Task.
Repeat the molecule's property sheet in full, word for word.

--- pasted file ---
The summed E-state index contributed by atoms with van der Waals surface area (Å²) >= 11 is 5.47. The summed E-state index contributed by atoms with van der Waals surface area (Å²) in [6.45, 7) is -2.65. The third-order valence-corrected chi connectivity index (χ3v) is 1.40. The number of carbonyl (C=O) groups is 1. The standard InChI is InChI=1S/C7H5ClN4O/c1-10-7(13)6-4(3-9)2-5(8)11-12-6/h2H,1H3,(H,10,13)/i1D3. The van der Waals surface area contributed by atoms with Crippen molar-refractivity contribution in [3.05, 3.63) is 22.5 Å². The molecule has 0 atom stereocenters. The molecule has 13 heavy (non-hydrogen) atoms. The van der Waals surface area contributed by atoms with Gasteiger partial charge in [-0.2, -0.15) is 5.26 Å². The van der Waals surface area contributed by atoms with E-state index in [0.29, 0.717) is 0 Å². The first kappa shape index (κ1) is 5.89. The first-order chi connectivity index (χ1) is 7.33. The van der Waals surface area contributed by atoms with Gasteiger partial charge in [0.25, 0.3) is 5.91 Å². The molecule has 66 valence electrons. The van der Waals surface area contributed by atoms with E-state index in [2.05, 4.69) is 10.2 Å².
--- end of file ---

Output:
The summed E-state index contributed by atoms with van der Waals surface area (Å²) >= 11 is 5.47. The summed E-state index contributed by atoms with van der Waals surface area (Å²) in [6.45, 7) is -2.65. The third-order valence-corrected chi connectivity index (χ3v) is 1.40. The number of carbonyl (C=O) groups is 1. The standard InChI is InChI=1S/C7H5ClN4O/c1-10-7(13)6-4(3-9)2-5(8)11-12-6/h2H,1H3,(H,10,13)/i1D3. The van der Waals surface area contributed by atoms with Crippen molar-refractivity contribution in [3.05, 3.63) is 22.5 Å². The molecule has 0 atom stereocenters. The molecule has 13 heavy (non-hydrogen) atoms. The van der Waals surface area contributed by atoms with Gasteiger partial charge in [-0.2, -0.15) is 5.26 Å². The van der Waals surface area contributed by atoms with E-state index in [0.29, 0.717) is 0 Å². The first kappa shape index (κ1) is 5.89. The first-order chi connectivity index (χ1) is 7.33. The van der Waals surface area contributed by atoms with Gasteiger partial charge in [0.25, 0.3) is 5.91 Å². The molecule has 66 valence electrons. The van der Waals surface area contributed by atoms with E-state index in [2.05, 4.69) is 10.2 Å².